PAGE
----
Saturday, March 17, 2012

Somebody To Treat Me Right.

Another year, another track season done. The final track open for the year was the Austral, and it showed all the hallmarks of coming at the end of a long season. The racing was hard, the racing was scrappy, and serious folks with longer-term objectives took home the goodies.

DISC filled up quickly. The smell of coffee was in the air, and the good folks at the mobile espresso machine were doing a roaring trade. I'd hooked up a Media Pass with Cycling Victoria earlier in the week, and so was able to wander aimlessly through the crowd, the infield, even once across the track itself. I shook hands, made small talk, inquired about the sensations riders were feeling in their legs. There was last minute gear changes occurring as folks got the feel of the track - it wasn't particularly fast itself, but the racing was hard, and those able to push bigger gears benefited.

The bookie was there and taking small bets. Ollie Phillips was starting the day at twenty-five dollars, and when word of this went around the track money was laid down until he found himself at ten to one. He seemed quite chuffed. Glenn O'Shea was at three to one, but had been backed into odds that made it not worth betting by the time the final started.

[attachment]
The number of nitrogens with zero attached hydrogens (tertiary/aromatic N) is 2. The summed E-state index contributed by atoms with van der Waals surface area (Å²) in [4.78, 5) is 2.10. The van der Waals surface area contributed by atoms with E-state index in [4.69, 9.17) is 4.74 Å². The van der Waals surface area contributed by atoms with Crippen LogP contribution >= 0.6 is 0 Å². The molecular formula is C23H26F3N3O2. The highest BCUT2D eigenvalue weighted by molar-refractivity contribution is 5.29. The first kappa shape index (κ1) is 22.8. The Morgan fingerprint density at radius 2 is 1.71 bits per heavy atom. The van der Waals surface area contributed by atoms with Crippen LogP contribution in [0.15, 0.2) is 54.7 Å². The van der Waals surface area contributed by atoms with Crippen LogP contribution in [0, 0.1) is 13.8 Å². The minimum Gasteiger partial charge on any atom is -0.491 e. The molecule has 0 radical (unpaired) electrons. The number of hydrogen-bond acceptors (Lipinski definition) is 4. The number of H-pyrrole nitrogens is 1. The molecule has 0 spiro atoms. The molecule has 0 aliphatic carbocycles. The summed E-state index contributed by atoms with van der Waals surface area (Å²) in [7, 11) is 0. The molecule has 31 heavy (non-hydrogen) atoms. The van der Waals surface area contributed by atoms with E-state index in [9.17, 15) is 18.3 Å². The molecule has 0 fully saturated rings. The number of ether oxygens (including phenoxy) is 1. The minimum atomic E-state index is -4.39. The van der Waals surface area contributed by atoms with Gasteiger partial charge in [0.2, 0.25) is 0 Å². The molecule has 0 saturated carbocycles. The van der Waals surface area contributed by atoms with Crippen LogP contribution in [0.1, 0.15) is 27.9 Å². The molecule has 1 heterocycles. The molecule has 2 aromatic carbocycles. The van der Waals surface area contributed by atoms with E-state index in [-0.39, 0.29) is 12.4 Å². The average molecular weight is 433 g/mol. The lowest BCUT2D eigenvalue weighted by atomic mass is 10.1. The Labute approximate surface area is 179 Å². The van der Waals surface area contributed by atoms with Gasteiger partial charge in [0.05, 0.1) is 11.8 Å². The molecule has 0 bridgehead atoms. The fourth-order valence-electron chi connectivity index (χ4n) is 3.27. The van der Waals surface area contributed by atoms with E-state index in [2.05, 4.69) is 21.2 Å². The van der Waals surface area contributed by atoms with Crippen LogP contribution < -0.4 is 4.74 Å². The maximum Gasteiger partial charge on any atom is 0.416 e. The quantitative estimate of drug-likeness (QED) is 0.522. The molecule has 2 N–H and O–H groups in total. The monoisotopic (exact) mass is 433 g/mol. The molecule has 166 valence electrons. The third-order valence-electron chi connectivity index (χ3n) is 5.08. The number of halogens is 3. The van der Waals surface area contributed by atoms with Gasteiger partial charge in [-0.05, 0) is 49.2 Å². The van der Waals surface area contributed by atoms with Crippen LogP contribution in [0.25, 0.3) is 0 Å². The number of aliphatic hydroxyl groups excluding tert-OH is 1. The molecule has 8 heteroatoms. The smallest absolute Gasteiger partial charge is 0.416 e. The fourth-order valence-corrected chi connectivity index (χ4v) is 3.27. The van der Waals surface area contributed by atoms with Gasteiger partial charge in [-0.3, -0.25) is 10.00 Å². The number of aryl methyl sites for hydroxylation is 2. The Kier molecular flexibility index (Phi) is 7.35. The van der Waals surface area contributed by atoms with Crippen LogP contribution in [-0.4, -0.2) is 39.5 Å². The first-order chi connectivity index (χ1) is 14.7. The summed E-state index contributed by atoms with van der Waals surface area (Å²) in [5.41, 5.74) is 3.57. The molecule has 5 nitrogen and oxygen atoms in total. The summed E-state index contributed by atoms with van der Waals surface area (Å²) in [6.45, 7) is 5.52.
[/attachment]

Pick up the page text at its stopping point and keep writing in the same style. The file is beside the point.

There were other races, however. The first was the women's scratch race, an alleged 'heartstarter', where Netti Edmondson set the tone for the rest of the women's races for the evening. Taking a lap early wasn't enough for the soon-to-be Olympian, and with six to go she began to set herself up for the sprint. A rider had fallen earlier, however, and in the process of rejoining the race spurted up on to the track, forcing Edmondson to take evasive action. This seemed to be her only concern in the race - five laps later she had taken it out.